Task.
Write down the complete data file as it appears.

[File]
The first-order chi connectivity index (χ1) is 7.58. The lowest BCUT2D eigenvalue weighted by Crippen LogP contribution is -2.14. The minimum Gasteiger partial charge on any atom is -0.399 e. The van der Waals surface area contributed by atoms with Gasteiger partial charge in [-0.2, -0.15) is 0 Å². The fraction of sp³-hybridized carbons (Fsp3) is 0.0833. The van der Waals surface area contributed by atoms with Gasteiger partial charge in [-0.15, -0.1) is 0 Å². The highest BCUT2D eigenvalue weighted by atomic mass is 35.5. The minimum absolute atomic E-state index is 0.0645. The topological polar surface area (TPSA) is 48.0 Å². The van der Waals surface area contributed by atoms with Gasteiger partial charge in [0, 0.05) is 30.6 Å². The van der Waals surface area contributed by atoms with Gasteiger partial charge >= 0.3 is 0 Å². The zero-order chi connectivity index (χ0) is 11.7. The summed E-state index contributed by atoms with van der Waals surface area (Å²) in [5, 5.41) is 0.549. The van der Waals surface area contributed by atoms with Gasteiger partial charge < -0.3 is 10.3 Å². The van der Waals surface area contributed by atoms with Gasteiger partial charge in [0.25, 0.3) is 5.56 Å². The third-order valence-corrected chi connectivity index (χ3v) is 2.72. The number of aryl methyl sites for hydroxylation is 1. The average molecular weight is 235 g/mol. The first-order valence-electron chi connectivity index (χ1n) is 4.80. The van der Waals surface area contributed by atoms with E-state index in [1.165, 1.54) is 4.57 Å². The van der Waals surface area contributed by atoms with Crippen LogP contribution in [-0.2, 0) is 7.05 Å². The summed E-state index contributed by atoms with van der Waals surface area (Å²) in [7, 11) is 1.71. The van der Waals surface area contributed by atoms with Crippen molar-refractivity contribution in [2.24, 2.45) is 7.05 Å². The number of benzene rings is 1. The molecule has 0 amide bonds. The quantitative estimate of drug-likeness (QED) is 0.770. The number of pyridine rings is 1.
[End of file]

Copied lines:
The first-order chi connectivity index (χ1) is 7.58. The lowest BCUT2D eigenvalue weighted by Crippen LogP contribution is -2.14. The minimum Gasteiger partial charge on any atom is -0.399 e. The van der Waals surface area contributed by atoms with Gasteiger partial charge in [-0.2, -0.15) is 0 Å². The fraction of sp³-hybridized carbons (Fsp3) is 0.0833. The van der Waals surface area contributed by atoms with Gasteiger partial charge in [-0.15, -0.1) is 0 Å². The highest BCUT2D eigenvalue weighted by atomic mass is 35.5. The minimum absolute atomic E-state index is 0.0645. The topological polar surface area (TPSA) is 48.0 Å². The van der Waals surface area contributed by atoms with Gasteiger partial charge in [0, 0.05) is 30.6 Å². The van der Waals surface area contributed by atoms with Gasteiger partial charge >= 0.3 is 0 Å². The zero-order chi connectivity index (χ0) is 11.7. The summed E-state index contributed by atoms with van der Waals surface area (Å²) in [5, 5.41) is 0.549. The van der Waals surface area contributed by atoms with Gasteiger partial charge < -0.3 is 10.3 Å². The van der Waals surface area contributed by atoms with Gasteiger partial charge in [0.25, 0.3) is 5.56 Å². The third-order valence-corrected chi connectivity index (χ3v) is 2.72. The number of aryl methyl sites for hydroxylation is 1. The average molecular weight is 235 g/mol. The first-order valence-electron chi connectivity index (χ1n) is 4.80. The van der Waals surface area contributed by atoms with E-state index in [1.165, 1.54) is 4.57 Å². The van der Waals surface area contributed by atoms with Crippen LogP contribution in [-0.2, 0) is 7.05 Å². The summed E-state index contributed by atoms with van der Waals surface area (Å²) in [7, 11) is 1.71. The van der Waals surface area contributed by atoms with Crippen molar-refractivity contribution in [2.24, 2.45) is 7.05 Å². The number of benzene rings is 1. The molecule has 0 amide bonds. The quantitative estimate of drug-likeness (QED) is 0.770. The number of pyridine rings is 1.